MPs ‘vote to reject’ car loan arrangement: Demand state to provide official vehicles


Members of Parliament have taken a stand to reject vehicle loan arrangements in the future and demanded the state to take responsibility for the provision of duty post vehicles for MPs just like it is done to other Article 71 Officeholders.

According to the members, this has become imperative because of the erroneous interpretation being given to the now ‘infamous car loan’ by the public and the abuses emanating from this.

They argued the MPs car loan has become a subject for ridiculing Parliament even when the existence of the legislature goes to the root of democracy and warned that if Ghanaians cherish democracy then there is a need to protect the legislature.

The MPs made this known during debate on the report of the Finance Committee on the loan agreement between the government, acting through the Ministry of Finance, and the National Investment Bank Limited for US$31 million to finance the purchase of vehicles for members of the 8th Parliament and the members of the Council of State respectively.

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Presenting the report of the Committee to the House, Chairman of the Finance Committee, Kwaku Agyeman Kwarteng, called for discontinuation of the Vehicle Loan Arrangement for MPs.

The Committee, he said, took note of recent concerns expressed by many sections of the Ghanaian public about the burden the current vehicle loan arrangement for MPs and members of the Council of State imposes on the public purse.

He stressed that these legitimate concerns are fueled by the fact that, of all the Article 71 officeholders, it is only MPs and Members of the Council of State who benefit from these vehicle loans.

He said, “The Committee took the view that, as representatives of the people, Members of Parliament cannot continue to leave these concerns unattended. That weakens the confidence Ghanaians have in us.”

“We have a responsibility to reflect the values and ideals of the people we represent.”

Seconding the motion, Ranking Member of the Finance Committee, Cassiel Ato Forson warned that Parliamentarians will become engendered species if the House fails to listen to the public and their concern.

According to him, it is essential therefore that members reject the car loans and demand government provides MPs with duty vehicles as is done for the two other arms of government, the Executive and Judiciary.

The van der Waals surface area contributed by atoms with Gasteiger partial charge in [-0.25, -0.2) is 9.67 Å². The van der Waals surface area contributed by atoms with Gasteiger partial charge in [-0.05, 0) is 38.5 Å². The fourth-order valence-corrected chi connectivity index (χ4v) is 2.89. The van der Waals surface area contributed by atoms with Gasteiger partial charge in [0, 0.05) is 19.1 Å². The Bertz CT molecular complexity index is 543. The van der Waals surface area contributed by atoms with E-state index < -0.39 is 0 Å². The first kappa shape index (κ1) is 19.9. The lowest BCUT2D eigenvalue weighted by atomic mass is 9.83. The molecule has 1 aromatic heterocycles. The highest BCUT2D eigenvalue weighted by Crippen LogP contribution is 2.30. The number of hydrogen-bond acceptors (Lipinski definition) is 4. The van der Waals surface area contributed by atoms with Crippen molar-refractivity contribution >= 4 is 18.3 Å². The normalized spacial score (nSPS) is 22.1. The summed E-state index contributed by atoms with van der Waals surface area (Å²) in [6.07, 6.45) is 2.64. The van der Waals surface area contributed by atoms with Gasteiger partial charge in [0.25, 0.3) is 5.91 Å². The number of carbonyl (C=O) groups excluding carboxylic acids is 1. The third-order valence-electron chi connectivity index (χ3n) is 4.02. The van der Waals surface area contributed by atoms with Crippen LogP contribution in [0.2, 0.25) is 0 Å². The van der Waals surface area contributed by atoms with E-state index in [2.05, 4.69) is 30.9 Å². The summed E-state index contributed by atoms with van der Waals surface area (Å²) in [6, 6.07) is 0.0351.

In his contribution, MP for Pru, Kwabena Donkor, argued that Parliament is the only true representative of the people and the only symbolic representative of democracy.

He noted that other Article 71 Officeholders in academia, politics, judiciary and the security agencies among others are provided with vehicles by the state, which also takes up the cost of fueling, insurance and maintenance including providing drivers.

“If the people believe that no one should have an official vehicle then they should say so because currently, it is only Parliamentarians that bear the cost of the cars they use to perform state business,” he said.

Mr. Kennedy Nyarko Osei, MP for Akim Swedru, called for the Constitution to be respected in terms of Article 71 so that the state will provide duty vehicles to MPs.

Members, he said, are not interested in the car loan but how to be mobile to perform Parliament’s work and yet they have become the target of public anger.

He stressed that providing vehicles for MPs is a constitutional imperative and therefore there is no choice but to respect this provision.

MP for Bia East, Richard Acheampong noted that the decision had been to reject the loan outright but deductions from salaries of members started in January, which could lead to serious problems.

“Parliament should provide duty-post vehicles for MPs and also take up the cost of drivers, fueling and insurance and let’s see who is spending personal resources to do state work.”

“So let’s listen to the public and go to the root of Article 71 and all the arrangements provided and ensure that going forward MPs are provided with vehicles rather than loans,” he stated.

All those contributed to the debate including Davis Ansah Opoku, MP for Mpraeso; Okudzeto Ablakwa, MP for North Tongu; Samuel Atta Akyea, MP for Abuakwa South; Lardi Ayii Ayamba, MP for Pusiga; KT Hammond, MP for Adansi Asokwa; Murtala Mohammed, MP for Tamale Central; James Klutse Avedzi, MP for Ketu North; Alexander Afenyo-Markin, MP for Effutu; and the 2nd Deputy Speaker, Andrew Asiamah Amoako were unanimous in the call for the vehicle loan agreement to be dispensed with.

The state, they insisted, should assume its responsibility of providing MPs with vehicles as the 3rd arm of government and also Article 71 officeholders just like all the others.
The House subsequently approved the amount of $28 million dollars to finance the purchase of vehicles for MPs of the 8th Parliament, $3 million for members of the Council of State and a tax waiver of $13.158 million for the purchase of the vehicles.


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